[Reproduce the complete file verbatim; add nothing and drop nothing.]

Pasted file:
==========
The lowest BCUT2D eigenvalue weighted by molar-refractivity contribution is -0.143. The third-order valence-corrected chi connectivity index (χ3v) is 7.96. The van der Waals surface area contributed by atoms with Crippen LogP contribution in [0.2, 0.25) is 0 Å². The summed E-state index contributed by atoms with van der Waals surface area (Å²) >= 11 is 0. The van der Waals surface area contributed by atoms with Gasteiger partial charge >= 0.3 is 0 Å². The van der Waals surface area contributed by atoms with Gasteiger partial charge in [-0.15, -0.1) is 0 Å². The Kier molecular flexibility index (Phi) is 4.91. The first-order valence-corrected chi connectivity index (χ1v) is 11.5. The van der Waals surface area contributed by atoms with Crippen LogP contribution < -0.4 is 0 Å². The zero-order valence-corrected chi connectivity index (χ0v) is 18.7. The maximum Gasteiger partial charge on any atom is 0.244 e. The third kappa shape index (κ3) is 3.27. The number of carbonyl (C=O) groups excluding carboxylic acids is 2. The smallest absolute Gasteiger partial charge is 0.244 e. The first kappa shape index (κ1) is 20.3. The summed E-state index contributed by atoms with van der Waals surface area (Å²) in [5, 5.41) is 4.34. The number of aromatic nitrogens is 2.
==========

The lowest BCUT2D eigenvalue weighted by molar-refractivity contribution is -0.143. The third-order valence-corrected chi connectivity index (χ3v) is 7.96. The van der Waals surface area contributed by atoms with Crippen LogP contribution in [0.2, 0.25) is 0 Å². The summed E-state index contributed by atoms with van der Waals surface area (Å²) >= 11 is 0. The van der Waals surface area contributed by atoms with Gasteiger partial charge >= 0.3 is 0 Å². The van der Waals surface area contributed by atoms with Gasteiger partial charge in [-0.15, -0.1) is 0 Å². The Kier molecular flexibility index (Phi) is 4.91. The first-order valence-corrected chi connectivity index (χ1v) is 11.5. The van der Waals surface area contributed by atoms with Crippen LogP contribution < -0.4 is 0 Å². The zero-order valence-corrected chi connectivity index (χ0v) is 18.7. The maximum Gasteiger partial charge on any atom is 0.244 e. The third kappa shape index (κ3) is 3.27. The number of carbonyl (C=O) groups excluding carboxylic acids is 2. The smallest absolute Gasteiger partial charge is 0.244 e. The first kappa shape index (κ1) is 20.3. The summed E-state index contributed by atoms with van der Waals surface area (Å²) in [5, 5.41) is 4.34. The number of aromatic nitrogens is 2.